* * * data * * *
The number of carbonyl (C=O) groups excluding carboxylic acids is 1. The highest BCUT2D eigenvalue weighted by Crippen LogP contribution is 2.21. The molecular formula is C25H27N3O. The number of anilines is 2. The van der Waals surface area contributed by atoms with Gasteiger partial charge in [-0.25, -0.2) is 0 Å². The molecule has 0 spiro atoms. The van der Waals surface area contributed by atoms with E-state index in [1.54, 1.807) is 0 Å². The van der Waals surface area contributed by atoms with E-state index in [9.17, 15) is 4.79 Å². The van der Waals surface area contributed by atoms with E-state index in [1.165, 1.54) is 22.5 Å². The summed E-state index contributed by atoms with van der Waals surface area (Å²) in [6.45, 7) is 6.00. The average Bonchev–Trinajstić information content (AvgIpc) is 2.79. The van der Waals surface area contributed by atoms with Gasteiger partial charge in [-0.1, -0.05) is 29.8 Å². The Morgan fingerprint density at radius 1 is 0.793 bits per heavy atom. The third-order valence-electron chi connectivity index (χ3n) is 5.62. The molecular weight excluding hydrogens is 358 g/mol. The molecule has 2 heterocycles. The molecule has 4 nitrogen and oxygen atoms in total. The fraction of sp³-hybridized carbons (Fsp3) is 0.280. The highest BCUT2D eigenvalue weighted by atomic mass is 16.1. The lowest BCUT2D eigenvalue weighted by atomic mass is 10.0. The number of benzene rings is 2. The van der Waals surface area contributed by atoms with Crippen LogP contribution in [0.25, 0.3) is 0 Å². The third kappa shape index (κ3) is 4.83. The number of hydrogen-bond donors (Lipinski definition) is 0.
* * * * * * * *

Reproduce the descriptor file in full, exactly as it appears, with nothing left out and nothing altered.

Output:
The number of carbonyl (C=O) groups excluding carboxylic acids is 1. The highest BCUT2D eigenvalue weighted by Crippen LogP contribution is 2.21. The molecular formula is C25H27N3O. The number of anilines is 2. The van der Waals surface area contributed by atoms with Gasteiger partial charge in [-0.25, -0.2) is 0 Å². The molecule has 0 spiro atoms. The van der Waals surface area contributed by atoms with E-state index in [1.54, 1.807) is 0 Å². The van der Waals surface area contributed by atoms with E-state index in [9.17, 15) is 4.79 Å². The van der Waals surface area contributed by atoms with E-state index in [1.165, 1.54) is 22.5 Å². The summed E-state index contributed by atoms with van der Waals surface area (Å²) in [6.45, 7) is 6.00. The average Bonchev–Trinajstić information content (AvgIpc) is 2.79. The van der Waals surface area contributed by atoms with Gasteiger partial charge in [-0.1, -0.05) is 29.8 Å². The Morgan fingerprint density at radius 1 is 0.793 bits per heavy atom. The third-order valence-electron chi connectivity index (χ3n) is 5.62. The molecular weight excluding hydrogens is 358 g/mol. The molecule has 2 heterocycles. The molecule has 4 nitrogen and oxygen atoms in total. The fraction of sp³-hybridized carbons (Fsp3) is 0.280. The highest BCUT2D eigenvalue weighted by atomic mass is 16.1. The lowest BCUT2D eigenvalue weighted by atomic mass is 10.0. The number of benzene rings is 2. The van der Waals surface area contributed by atoms with Crippen LogP contribution in [0.25, 0.3) is 0 Å². The third kappa shape index (κ3) is 4.83. The number of hydrogen-bond donors (Lipinski definition) is 0.